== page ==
'Processione in piazza San Marco' Gentile Bellin, 1496

 It's fascinating to see so many little details of Venice in 1500! 


After leaving the gallery, I found another relic of Renaissance Venice, the Scala Contarini del Bovolo, a beautiful, delicate, external spiral staircase.

 

 

 

It was built in around 1400, and is just lovely. 

 

You can climb the tower, and there are views out across Venice from the top.


 

The un-named (but sneaky) architect of the tower made the arches smaller on each level as the tower goes up, to make it look taller than it really is!


This was my last full day, so I then spent some time just wandering around and enjoying the sights.


 

..and the traghetto, and the canals.

 

 

I admired the beautifully decorated gondolas 'parked' outside the guesthouse I was staying at, and generally drank in the atmosphere.

 

 

It  was all rather nice.


 

The following morning I had a little time to wander around again before catching the boat back to the airport to fly home.

 

 

It was a lovely sunny morning, which made it harder to leave, but at least the trip across the lagoon was pleasant!

 

 
 A couple of weeks before I went to Venice, I saw a review for Treasures from the Wreck of the Unbelievable' , the new exhibition of works by Damien Hirst.


 

 


It seemed intriguing, so having time, I went to see it.


The exhibition claims to be the items discovered that a wreck was discovered, in 2008, of a 2nd Century ship, full of treasures collected by a wealthy former slave. It is, of course, entirely untrue. But they have put a lot of effort into making it sound convincing.


I started in the Palazzo Grassi (the exhibition is in two locations, Palazzo Grassi and Dorgana) 


The Palazzo Grassi is a large, canalside mansion, with 3 stories surrounding a central atrium. 

 

Right now, the atrium is rather full of a 60' tall bronze demon (or, if you ignore the talons, a 60' tall naked headless man)



I'm not sure that it would be a decorating choice I'd make, if I ever happen to have a palace on the Grand Canal, but it's quite dramatic. And a little odd. 


As are most of the other exhibits.


 

I found a bust of Mazikeen. (or, 'The Skull beneath the Skin', as Mr Hirst calls her)

 

 

Then there was Andromeda and the monster, which gave more than a nod to Hirst's famous pickled sharks..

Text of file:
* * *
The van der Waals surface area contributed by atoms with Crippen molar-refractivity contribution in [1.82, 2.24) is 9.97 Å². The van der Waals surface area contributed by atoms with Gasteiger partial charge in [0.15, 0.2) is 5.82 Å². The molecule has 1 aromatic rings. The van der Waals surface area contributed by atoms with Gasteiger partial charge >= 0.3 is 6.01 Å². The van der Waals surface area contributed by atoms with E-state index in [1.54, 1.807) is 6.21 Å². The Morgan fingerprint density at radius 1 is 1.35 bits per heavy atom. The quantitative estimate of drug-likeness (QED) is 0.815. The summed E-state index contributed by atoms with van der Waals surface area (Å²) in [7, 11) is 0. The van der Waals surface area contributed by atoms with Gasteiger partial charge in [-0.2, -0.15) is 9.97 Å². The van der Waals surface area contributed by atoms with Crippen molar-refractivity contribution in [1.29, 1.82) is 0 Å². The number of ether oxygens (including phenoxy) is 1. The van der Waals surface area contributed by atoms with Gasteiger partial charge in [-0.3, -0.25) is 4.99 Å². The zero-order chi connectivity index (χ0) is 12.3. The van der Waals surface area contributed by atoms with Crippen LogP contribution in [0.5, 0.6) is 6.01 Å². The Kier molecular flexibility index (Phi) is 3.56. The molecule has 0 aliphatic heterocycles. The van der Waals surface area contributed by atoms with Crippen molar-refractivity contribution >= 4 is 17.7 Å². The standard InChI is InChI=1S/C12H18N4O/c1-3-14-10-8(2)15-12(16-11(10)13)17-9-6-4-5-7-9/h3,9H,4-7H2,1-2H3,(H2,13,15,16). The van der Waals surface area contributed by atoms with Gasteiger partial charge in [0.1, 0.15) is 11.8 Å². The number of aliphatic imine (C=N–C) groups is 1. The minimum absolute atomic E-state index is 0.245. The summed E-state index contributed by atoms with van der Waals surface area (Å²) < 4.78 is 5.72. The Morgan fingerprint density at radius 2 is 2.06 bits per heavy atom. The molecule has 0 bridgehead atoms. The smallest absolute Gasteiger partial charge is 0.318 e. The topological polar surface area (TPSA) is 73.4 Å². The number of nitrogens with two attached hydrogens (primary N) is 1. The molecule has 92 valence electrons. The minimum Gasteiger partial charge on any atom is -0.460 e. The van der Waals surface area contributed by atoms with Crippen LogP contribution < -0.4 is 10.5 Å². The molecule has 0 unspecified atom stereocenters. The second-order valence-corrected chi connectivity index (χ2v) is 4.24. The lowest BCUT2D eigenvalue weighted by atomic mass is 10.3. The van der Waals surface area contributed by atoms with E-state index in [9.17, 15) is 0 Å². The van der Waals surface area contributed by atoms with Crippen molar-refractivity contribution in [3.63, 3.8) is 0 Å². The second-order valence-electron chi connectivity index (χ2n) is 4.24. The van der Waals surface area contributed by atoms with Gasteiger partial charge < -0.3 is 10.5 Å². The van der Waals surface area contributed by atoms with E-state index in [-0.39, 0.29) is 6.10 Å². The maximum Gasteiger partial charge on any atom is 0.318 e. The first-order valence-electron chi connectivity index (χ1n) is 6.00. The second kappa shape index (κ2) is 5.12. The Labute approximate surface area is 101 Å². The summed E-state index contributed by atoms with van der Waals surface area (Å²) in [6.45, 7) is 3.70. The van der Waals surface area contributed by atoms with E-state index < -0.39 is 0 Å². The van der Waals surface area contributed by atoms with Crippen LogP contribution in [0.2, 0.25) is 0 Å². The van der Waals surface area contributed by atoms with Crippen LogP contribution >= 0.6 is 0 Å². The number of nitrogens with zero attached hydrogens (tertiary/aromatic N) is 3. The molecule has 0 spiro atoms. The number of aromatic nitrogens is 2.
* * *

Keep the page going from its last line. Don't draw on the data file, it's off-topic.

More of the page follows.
I particularly enjoyed the juxtaposition of Andromeda and the Sharks and Things with Tentacles with the lovely gilded and decorated ceiling.



There are some pieces which a cynical person might think are the tiniest bit inconsistent with an 1,800 year old shipwreck...



As you continue round the exhibition, it becomes clear that Hirst is riffing upon, a whole range of targets - the solemnity of museums and their careful speculation about artifacts, his own, and other artists' works, (I didn't realise it at the time, but even the giant naked demon is a take on William Blake's miniature painting, 'The Ghost of a Flea')


 

There are also takes on modern scientific research (dressed up as a claim that the mouse and the ear were parts of a giant statue of Zeus)

 

Some of the pieces are beautiful in their own right, such as this 'Sun Disk'


 

Others look more like props from a Indiana Jones film.


And some are just entertaining, like the Unicorn skulls...

 

 

I enjoyed the exhibition. I am not sure whether it is good art or not, but it is good fun, although I felt it perhaps takes itself a little too seriously. In commenting on how seriously art and museums take themselves, it seems to have fallen into the same trap. I got the impression that Hirst was having fun creating the exhibition, and I cannot help but think that the exhibition would have benefited from loosening up a little. I think adding a cocktail bar and some music would improve things.



(I think also that the exhibition is a little too big and repetitious - there are only so may fake artifacts you can see before they start looking the same..)


But over all, it is fun, and I'm glad I went.

.